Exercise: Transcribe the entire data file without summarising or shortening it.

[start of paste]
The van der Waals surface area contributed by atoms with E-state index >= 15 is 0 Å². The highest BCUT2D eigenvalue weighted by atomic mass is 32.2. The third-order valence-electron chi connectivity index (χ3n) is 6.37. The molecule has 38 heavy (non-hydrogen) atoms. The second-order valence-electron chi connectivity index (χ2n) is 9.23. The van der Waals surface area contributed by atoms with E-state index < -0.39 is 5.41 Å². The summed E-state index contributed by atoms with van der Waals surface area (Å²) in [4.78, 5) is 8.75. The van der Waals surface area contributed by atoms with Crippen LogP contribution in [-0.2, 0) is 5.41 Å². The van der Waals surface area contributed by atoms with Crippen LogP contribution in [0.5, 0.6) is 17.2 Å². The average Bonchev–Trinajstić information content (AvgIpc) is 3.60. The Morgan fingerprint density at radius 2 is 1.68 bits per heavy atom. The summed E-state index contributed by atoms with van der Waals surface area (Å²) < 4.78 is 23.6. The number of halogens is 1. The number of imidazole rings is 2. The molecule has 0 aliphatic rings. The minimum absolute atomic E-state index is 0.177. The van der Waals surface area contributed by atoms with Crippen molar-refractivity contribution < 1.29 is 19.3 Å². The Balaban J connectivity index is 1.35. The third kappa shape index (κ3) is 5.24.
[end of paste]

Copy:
The van der Waals surface area contributed by atoms with E-state index >= 15 is 0 Å². The highest BCUT2D eigenvalue weighted by atomic mass is 32.2. The third-order valence-electron chi connectivity index (χ3n) is 6.37. The molecule has 38 heavy (non-hydrogen) atoms. The second-order valence-electron chi connectivity index (χ2n) is 9.23. The van der Waals surface area contributed by atoms with E-state index < -0.39 is 5.41 Å². The summed E-state index contributed by atoms with van der Waals surface area (Å²) in [4.78, 5) is 8.75. The van der Waals surface area contributed by atoms with Crippen LogP contribution in [-0.2, 0) is 5.41 Å². The van der Waals surface area contributed by atoms with Crippen LogP contribution in [0.5, 0.6) is 17.2 Å². The average Bonchev–Trinajstić information content (AvgIpc) is 3.60. The Morgan fingerprint density at radius 2 is 1.68 bits per heavy atom. The summed E-state index contributed by atoms with van der Waals surface area (Å²) < 4.78 is 23.6. The number of halogens is 1. The number of imidazole rings is 2. The molecule has 0 aliphatic rings. The minimum absolute atomic E-state index is 0.177. The van der Waals surface area contributed by atoms with Crippen molar-refractivity contribution < 1.29 is 19.3 Å². The Balaban J connectivity index is 1.35. The third kappa shape index (κ3) is 5.24.